LASTDATE(End_Dates[MonthEndDate])

)

)-1

)/

CALCULATE(COUNTROWS(Months),

DATESBETWEEN(

Months[MonthEndDate],

LASTDATE(Start_Dates[PrepayStartdate]),

LASTDATE(End_Dates[MonthEndDate])

)

)

)

),

Prepayments[Method]=”Month”

)

)

)

The first two IF statements in this measure calculate when we want the rest of the measure to evaluate.  We want this measure to evaluate when:

1. The number of month end dates on our report is 1 (because anything else is likely to return an error)
2. The prepayment start and end dates fit within the range of our report.  This, essentially, tells the report which month end dates to display and the rest of the measure uses these dates to evaluate the correct result to display.

We then use a CALCULATE statement to calculate our basic equation:

Deferral Value = Invoice Value * (Number of Future Months / Total Months on Invoice)

Invoice Value = SUMX(Prepayments,Prepayments[PandL_Value]

Number of Future Months =

*(

(CALCULATE(COUNTROWS(Months),

DATESBETWEEN(

Months[MonthEndDate],

LASTDATE(VALUES(Months[MonthEndDate])),

LASTDATE(End_Dates[MonthEndDate])

)

)-1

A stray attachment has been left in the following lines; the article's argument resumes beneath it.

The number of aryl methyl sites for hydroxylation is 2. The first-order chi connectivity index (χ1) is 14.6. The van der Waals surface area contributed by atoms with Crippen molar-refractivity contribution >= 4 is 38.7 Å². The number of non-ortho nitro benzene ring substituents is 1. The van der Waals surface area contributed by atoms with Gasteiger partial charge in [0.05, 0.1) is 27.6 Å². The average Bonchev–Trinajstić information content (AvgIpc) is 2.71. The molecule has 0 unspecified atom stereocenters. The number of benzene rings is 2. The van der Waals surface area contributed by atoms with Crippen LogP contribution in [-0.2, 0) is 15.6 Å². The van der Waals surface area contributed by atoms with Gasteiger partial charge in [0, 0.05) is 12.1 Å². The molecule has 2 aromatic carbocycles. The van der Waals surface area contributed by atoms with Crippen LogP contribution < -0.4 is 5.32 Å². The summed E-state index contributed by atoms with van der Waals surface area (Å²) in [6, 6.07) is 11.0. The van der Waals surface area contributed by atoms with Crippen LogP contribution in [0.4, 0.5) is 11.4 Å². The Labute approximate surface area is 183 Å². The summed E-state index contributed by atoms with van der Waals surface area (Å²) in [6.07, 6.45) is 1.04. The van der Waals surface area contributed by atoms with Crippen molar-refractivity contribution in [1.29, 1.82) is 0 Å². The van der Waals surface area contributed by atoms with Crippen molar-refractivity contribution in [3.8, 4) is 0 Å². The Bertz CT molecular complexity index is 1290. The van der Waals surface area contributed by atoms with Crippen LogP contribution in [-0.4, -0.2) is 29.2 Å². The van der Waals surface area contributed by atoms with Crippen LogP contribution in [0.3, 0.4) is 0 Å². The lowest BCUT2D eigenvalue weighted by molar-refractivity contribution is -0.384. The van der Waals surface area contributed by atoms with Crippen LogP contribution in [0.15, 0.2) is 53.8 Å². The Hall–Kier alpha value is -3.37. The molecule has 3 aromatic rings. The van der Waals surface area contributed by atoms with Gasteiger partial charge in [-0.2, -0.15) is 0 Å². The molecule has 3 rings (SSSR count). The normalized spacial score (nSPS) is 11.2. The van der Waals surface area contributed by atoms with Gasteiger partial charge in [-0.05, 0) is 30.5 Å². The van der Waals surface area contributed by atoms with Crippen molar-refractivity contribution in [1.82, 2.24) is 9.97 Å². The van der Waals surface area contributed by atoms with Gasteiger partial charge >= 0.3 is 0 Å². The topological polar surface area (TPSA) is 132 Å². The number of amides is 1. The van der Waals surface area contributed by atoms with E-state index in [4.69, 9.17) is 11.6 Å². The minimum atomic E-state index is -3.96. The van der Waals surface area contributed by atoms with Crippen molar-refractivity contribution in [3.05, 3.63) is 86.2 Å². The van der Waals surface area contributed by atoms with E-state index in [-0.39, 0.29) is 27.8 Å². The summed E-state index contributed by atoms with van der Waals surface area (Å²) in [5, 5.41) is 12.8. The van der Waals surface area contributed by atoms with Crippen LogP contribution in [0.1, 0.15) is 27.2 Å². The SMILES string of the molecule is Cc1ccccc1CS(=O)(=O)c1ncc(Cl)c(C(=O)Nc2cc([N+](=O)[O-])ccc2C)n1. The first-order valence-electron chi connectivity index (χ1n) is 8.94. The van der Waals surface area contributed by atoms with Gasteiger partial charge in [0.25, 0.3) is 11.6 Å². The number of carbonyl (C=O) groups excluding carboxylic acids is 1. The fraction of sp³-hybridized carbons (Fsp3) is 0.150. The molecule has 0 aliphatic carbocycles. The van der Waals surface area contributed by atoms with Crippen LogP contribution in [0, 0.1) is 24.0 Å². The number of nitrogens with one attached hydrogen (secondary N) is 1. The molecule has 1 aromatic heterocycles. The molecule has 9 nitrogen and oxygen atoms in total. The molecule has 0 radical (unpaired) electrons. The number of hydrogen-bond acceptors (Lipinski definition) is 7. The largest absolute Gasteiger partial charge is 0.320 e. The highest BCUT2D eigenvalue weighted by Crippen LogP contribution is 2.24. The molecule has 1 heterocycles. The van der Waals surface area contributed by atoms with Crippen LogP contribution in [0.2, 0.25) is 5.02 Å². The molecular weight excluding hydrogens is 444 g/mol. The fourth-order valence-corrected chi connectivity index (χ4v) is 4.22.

)

This calculates the number of month values in the Months table using the COUNTROWS function that sit between the MonthEndDate on our report and the MonthEndDate of the end date of our transaction.  I then subtract 1 to reflect that the MonthEndDate of the report is not included as it is the current reporting month.

Total Months on Invoice =

/

CALCULATE(COUNTROWS(Months),

DATESBETWEEN(

Months[MonthEndDate],

LASTDATE(Start_Dates[PrepayStartdate]),

LASTDATE(End_Dates[MonthEndDate])

)

)

Once again, I’m counting the number of entries in the Months table that sit between the start and end dates of our prepayment timeframe.

I then apply a filter to the CALCULATE statement to ensure that this measure is only applied to transactions where the Method is set to “MONTH”.

So why do we have to use SUMX for the Invoice Value?